1)Lead with public messages that broadly communicate a values-based, family supportive position on abortion rather than engage in a public debate about the scientific accuracy of fetal pain or discussions about the legal claims being made in the case. Engaging in debates about the scientific and medical aspects of late abortions move us away from the core message of a woman’s governance of her own body, and will lead to inappropriate discussions of fetal viability and which disabilities are acceptable or unacceptable. Attempts to draw medical or scientific lines mirror and reinforce anti-choice attempts to draw lines between good and bad women, and acceptable and unacceptable abortions. Scientific and medical claims evolve continually and cannot be codified into rigid policies.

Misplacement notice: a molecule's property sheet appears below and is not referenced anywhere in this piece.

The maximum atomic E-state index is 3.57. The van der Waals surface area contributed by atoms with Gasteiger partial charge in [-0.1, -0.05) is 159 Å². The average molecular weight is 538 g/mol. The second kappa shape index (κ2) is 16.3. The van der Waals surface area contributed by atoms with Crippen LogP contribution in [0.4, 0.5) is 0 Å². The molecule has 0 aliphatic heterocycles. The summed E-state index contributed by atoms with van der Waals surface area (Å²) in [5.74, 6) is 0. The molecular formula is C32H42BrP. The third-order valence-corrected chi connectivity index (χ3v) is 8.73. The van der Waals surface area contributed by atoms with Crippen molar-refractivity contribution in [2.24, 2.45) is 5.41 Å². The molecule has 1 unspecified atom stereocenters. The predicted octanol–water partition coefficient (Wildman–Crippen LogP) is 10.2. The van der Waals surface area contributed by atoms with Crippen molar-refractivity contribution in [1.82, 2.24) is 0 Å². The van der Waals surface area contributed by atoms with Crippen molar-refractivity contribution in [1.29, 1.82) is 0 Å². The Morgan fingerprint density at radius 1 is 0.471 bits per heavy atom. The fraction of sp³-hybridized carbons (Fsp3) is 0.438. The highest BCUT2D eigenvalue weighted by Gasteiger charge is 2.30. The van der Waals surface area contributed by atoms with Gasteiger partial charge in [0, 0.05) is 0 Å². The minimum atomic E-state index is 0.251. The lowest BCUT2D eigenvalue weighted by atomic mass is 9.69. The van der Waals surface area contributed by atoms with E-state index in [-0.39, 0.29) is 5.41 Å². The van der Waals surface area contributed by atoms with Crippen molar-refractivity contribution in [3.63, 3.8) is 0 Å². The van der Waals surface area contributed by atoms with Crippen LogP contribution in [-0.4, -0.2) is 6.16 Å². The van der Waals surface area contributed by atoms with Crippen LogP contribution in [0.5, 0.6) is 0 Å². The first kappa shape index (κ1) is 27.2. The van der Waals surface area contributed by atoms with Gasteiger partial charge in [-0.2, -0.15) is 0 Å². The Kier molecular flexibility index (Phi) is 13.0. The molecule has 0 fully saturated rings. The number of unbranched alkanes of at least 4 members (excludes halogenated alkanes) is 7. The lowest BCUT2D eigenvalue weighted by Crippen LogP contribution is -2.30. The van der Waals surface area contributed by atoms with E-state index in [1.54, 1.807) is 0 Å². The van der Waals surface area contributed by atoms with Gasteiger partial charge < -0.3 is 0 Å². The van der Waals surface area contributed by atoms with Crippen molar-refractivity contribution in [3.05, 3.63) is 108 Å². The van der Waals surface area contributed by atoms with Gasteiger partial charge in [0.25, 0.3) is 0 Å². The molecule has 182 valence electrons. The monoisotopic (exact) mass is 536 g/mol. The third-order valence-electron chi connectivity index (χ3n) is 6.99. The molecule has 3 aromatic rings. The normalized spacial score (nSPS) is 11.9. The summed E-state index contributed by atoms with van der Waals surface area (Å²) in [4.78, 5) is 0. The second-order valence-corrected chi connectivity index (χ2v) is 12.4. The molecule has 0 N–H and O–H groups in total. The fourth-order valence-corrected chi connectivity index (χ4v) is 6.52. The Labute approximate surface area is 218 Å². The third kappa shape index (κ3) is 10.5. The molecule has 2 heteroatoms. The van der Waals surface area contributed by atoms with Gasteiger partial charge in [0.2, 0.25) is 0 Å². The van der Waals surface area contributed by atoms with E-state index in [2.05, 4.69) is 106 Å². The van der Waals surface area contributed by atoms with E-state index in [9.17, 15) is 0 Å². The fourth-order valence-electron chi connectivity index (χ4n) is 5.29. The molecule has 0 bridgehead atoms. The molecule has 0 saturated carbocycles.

2)Pivot away from a “pain” framework. Instead of highlighting the “pain and suffering” women and their families might experience when faced with making “tragic, devastating and excruciating” decisions, reproductive rights advocates should focus on empathizing with families facing unforeseen decisions that are unique to each family and best made within a family. They can emphasize that the role of government in each distinctive situation is to ensure the provision of comprehensive, unbiased, evidence-based information, not to force families to make certain, fixed, and limited decisions. A move away from a “pain” framework also works to stop reinforcing and fortifying the anti-choice “fetal pain” construct where people are being asked to choose between the pain and suffering of a fetus and the pain and suffering of a woman who might have a child with a disability.